Report Says Multiple Aircraft At Russia's Air Base In Syria Destroyed In Attack (Updated)

If the report is accurate, the attack would represent the largest loss of Russian military hardware since arriving in the war-torn country. 

dpa-story: Russia in Syria
Friedemann Kohler—Friedemann Kohler/picture-allian

According Russian news outlet Kommersant and repeated by Reuters, at least seven aircraft were destroyed during an mortar attack by "radical islamists" on the country's "Khmeimim" air base outpost located south of the port city of Latakia in Syria. If the report proves accurate, it would signify the largest single loss of military equipment since Russia dove into the Syrian conflict kinetically in late 2015. 

In addition to the aviation-related losses, the report says at least ten people were injured on the base during the onslaught. It also details the aircraft involved, including at least four Su-24 Fencer attack jets, two Su-35 multi-role fighters, and an AN-72 tactical transport. 

AP

A Russian AN-72 on the ground at the country's air base in Syria.

The potential loss of so many aircraft due to a mortar attack is not implausible. Since Russia arrived at the base, tactical aircraft were grouped very close together, along with nearby munitions. Even as the base expanded sizably, and aprons were extended (the aircraft originally parked on the parallel runway), aircraft have remained in close proximity to each other with no revetments of any kind installed. As such, a single mortar could cause a chain reaction, destroying multiple aircraft lined up in a small area.

An ammo depot was also struck according to the two unnamed diplomatic sources the article refers to.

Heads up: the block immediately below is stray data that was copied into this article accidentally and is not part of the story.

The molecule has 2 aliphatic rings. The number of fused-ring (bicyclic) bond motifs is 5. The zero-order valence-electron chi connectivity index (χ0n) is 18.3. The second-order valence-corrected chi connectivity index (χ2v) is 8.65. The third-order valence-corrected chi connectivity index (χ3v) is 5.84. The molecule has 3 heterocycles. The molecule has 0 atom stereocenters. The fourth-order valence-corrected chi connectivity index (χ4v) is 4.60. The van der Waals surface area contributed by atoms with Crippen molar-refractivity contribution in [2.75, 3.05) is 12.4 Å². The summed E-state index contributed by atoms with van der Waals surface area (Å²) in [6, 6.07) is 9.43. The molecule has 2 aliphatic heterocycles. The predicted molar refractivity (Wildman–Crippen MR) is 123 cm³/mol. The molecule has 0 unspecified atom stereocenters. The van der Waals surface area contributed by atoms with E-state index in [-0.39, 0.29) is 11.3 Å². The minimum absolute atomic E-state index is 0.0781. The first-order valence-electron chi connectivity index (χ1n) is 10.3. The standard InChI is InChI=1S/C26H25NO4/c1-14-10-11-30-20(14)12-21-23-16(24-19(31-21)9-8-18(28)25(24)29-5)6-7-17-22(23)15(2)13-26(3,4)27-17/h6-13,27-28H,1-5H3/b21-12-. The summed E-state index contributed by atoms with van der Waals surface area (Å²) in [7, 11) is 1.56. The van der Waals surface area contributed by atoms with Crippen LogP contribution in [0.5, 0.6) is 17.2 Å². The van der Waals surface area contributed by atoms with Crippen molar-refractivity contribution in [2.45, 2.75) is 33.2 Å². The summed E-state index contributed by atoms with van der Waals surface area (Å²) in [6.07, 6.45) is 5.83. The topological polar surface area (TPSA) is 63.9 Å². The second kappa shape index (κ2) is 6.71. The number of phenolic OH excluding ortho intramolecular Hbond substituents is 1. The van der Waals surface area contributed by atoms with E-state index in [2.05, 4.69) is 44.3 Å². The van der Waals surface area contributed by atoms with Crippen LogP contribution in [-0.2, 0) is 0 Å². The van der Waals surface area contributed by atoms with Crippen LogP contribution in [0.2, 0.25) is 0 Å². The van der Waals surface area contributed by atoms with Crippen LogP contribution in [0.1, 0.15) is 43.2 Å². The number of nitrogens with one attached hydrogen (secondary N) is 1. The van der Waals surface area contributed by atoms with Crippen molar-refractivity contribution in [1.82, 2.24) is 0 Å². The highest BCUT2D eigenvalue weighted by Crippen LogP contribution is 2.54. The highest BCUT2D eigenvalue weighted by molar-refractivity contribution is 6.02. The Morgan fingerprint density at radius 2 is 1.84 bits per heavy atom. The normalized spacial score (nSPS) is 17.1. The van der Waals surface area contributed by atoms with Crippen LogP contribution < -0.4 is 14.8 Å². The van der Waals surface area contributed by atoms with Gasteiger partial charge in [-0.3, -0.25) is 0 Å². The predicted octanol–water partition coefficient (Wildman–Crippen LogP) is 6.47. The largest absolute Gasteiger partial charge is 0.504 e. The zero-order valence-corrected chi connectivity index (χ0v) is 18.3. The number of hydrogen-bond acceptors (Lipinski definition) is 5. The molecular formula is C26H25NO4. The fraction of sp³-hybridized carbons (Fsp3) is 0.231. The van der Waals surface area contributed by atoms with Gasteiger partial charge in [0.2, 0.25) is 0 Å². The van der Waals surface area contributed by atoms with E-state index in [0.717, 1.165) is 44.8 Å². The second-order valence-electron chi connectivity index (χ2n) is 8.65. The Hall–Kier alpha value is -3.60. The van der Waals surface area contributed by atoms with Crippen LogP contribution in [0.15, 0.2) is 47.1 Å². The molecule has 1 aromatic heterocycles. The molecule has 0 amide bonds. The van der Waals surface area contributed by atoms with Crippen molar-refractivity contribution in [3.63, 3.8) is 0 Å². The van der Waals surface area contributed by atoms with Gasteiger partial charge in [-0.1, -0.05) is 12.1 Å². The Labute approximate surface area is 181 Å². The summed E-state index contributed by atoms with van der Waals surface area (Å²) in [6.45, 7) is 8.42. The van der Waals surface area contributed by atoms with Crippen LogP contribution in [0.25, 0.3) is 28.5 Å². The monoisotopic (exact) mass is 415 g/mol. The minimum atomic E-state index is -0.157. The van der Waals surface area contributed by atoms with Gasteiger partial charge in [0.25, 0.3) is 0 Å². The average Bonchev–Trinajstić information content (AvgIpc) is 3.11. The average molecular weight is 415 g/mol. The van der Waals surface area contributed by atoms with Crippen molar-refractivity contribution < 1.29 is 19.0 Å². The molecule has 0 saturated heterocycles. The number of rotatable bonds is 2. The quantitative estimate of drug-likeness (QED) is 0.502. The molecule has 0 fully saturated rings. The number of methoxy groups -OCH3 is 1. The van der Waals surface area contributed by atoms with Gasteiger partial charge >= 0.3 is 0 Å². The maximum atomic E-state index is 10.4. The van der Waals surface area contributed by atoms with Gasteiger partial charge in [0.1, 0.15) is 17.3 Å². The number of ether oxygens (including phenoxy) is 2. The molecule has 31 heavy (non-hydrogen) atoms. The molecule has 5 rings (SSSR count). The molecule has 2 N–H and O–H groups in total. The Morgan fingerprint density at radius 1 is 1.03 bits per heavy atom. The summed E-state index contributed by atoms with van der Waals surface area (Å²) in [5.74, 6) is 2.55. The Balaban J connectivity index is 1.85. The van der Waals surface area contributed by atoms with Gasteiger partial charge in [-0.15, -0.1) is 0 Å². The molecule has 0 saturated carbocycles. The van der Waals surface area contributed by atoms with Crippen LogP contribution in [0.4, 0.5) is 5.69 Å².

The incident could be somewhat embarrassing for President Putin, who recently visited the base to triumphantly declare victory against extremists and anti-Assad elements within the country. Putin's primary message was accompanied by the order to at least partially pull out of Syria militarily, although similar statements have been made in the past only to see more Russian military resources pour into the troubled country.

Just days ago there was another loss of a Russian aircraft in Syria as well. An Mi-24 Hind went down killing the two crewmen aboard. Russia says the crash was not caused by enemy fire. 

AP

Su-24s sitting close together on the apron at Russia's air base in Syria.

Russia now has decades' worth of rights to both the air base near Latakia, Syria and its only Mediterranean port in Tartus, Syria—which is also undergoing a massive expansion.

Russia not officially commented on the report as of yet. 

UPDATE:

Russia has confirmed that the mortar attack on the base did occur, and sadly servicemen were killed during the event. The Russian Ministry of Defense stated:

"On December 31, 2017, after dark, the Hmeymim airfield suddenly came under mortar shelling from a mobile subversive group of militants. As a result of the attack, two servicemen were killed... Syrian security forces are carrying out measures to find and eliminate the militants involved in the attack as well as to enhance safety at the nearby territory."

They went on to deny that any materiel was damaged in the barrage, which isn't surprising. Meanwhile information is emerging that claims otherwise. 

UPDATE: Read our ongoing coverage here.

Contact the author: Tyler@thedrive.com